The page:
Robert William Service
The Damned - Poem by Robert William Service
My days are haunted by the thought
Of men in coils of Justice caught
With stone and steel, in chain and cell,
Of men condemned to living hell,--
Yet blame them not.
In my sun-joy their dark I see:
For what they are and had to be
Blame Nature, red in tooth and claw,
Blame laws beyond all human law,
Behind blind walls I see them go,
Grim spectres of eternal woe,
Drained grey of hope, dead souls of self-slain,--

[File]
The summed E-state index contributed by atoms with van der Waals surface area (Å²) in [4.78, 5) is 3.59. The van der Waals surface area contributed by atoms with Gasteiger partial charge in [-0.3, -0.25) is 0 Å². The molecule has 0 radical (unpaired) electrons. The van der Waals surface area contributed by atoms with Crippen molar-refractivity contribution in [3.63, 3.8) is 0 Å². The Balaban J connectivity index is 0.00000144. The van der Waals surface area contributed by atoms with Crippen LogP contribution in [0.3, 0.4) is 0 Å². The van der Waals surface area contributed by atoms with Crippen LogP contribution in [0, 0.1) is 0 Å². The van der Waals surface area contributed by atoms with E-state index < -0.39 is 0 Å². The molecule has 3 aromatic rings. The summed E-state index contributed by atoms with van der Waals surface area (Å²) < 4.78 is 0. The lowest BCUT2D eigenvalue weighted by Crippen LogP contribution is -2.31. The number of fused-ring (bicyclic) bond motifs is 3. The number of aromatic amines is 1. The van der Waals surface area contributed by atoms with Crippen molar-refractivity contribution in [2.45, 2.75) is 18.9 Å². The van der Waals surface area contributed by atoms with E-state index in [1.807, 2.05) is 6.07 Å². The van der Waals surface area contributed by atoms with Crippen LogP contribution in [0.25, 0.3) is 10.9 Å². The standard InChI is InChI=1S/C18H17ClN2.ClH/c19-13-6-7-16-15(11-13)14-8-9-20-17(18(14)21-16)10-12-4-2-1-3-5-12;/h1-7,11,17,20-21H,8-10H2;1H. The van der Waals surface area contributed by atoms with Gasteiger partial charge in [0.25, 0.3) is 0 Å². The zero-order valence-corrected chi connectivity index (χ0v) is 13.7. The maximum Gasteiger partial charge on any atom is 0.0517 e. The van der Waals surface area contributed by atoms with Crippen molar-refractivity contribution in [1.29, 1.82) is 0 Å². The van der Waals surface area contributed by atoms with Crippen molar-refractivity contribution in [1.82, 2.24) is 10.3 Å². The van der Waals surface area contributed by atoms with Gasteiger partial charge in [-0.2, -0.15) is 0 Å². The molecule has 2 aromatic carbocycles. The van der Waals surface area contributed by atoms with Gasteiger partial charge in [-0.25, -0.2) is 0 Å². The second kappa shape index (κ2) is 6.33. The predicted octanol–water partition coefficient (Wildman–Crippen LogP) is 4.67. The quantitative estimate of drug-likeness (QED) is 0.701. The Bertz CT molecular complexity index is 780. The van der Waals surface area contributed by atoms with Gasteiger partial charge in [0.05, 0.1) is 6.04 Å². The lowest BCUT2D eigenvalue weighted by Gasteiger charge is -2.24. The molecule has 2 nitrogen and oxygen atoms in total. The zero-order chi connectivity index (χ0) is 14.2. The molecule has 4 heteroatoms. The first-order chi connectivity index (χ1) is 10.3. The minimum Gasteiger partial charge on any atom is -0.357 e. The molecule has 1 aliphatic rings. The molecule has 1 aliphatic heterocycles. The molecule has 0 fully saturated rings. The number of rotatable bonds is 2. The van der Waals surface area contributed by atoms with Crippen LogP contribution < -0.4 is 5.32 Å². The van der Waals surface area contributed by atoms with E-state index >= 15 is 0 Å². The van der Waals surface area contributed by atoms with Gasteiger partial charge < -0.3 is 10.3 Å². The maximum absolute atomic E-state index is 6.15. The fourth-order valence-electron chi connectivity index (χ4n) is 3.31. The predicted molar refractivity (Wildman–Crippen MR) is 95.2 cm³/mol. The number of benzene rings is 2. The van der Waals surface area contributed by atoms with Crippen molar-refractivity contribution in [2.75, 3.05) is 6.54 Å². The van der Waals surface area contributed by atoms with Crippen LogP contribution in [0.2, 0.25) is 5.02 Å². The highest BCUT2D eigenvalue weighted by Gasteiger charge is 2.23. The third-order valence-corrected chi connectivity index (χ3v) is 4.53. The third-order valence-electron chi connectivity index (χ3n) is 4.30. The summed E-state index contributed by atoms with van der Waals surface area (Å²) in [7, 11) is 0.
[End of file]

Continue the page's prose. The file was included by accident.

And yet I know with pang of pain
It must be so.
I know that brother's blood they've spilt,
And sons of Cain must pay their guilt;
I know the deviltries that stem
From dark abyss we must condemn;
I know that but for heaven's grace
We might be rotting in their place:
--God pity them!
Comments about The Damned by Robert William Service
Read this poem in other languages
This poem has not been translated into any other language yet.
Still I Rise
The Road Not Taken
If You Forget Me
Edgar Allan Poe
Stopping By Woods On A Snowy Evening
I Do Not Love You Except Because I Love You